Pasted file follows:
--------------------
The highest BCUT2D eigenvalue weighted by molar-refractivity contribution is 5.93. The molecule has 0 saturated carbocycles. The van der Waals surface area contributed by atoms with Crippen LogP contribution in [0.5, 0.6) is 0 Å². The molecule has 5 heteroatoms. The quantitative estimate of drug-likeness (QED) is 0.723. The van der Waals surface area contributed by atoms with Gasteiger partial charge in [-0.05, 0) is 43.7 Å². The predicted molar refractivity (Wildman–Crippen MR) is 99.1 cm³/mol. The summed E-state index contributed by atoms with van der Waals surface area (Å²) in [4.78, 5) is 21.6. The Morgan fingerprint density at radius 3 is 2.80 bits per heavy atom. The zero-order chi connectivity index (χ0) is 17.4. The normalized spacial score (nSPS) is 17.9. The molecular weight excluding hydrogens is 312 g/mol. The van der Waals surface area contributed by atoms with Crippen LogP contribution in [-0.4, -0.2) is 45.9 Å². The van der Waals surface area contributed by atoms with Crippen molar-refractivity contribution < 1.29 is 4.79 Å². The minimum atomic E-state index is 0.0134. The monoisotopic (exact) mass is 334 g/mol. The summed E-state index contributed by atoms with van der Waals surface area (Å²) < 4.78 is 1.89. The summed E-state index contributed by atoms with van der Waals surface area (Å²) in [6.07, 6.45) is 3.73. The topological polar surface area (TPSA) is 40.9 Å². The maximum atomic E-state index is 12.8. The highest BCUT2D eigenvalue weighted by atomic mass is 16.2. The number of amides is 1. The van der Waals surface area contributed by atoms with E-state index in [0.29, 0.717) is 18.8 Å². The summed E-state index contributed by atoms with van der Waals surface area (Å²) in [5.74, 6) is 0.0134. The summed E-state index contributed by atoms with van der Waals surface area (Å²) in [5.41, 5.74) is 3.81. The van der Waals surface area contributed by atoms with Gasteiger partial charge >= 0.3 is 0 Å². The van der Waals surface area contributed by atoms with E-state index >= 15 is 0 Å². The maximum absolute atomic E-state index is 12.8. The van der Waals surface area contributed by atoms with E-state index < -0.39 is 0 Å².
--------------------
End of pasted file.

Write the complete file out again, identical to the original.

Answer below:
The highest BCUT2D eigenvalue weighted by molar-refractivity contribution is 5.93. The molecule has 0 saturated carbocycles. The van der Waals surface area contributed by atoms with Crippen LogP contribution in [0.5, 0.6) is 0 Å². The molecule has 5 heteroatoms. The quantitative estimate of drug-likeness (QED) is 0.723. The van der Waals surface area contributed by atoms with Gasteiger partial charge in [-0.05, 0) is 43.7 Å². The predicted molar refractivity (Wildman–Crippen MR) is 99.1 cm³/mol. The summed E-state index contributed by atoms with van der Waals surface area (Å²) in [4.78, 5) is 21.6. The Morgan fingerprint density at radius 3 is 2.80 bits per heavy atom. The zero-order chi connectivity index (χ0) is 17.4. The normalized spacial score (nSPS) is 17.9. The molecular weight excluding hydrogens is 312 g/mol. The van der Waals surface area contributed by atoms with Crippen LogP contribution in [-0.4, -0.2) is 45.9 Å². The van der Waals surface area contributed by atoms with Crippen molar-refractivity contribution < 1.29 is 4.79 Å². The minimum atomic E-state index is 0.0134. The monoisotopic (exact) mass is 334 g/mol. The summed E-state index contributed by atoms with van der Waals surface area (Å²) < 4.78 is 1.89. The summed E-state index contributed by atoms with van der Waals surface area (Å²) in [6.07, 6.45) is 3.73. The topological polar surface area (TPSA) is 40.9 Å². The maximum atomic E-state index is 12.8. The highest BCUT2D eigenvalue weighted by atomic mass is 16.2. The number of amides is 1. The van der Waals surface area contributed by atoms with E-state index in [0.29, 0.717) is 18.8 Å². The summed E-state index contributed by atoms with van der Waals surface area (Å²) in [5.74, 6) is 0.0134. The summed E-state index contributed by atoms with van der Waals surface area (Å²) in [5.41, 5.74) is 3.81. The van der Waals surface area contributed by atoms with Gasteiger partial charge >= 0.3 is 0 Å². The van der Waals surface area contributed by atoms with E-state index >= 15 is 0 Å². The maximum absolute atomic E-state index is 12.8. The van der Waals surface area contributed by atoms with E-state index < -0.39 is 0 Å².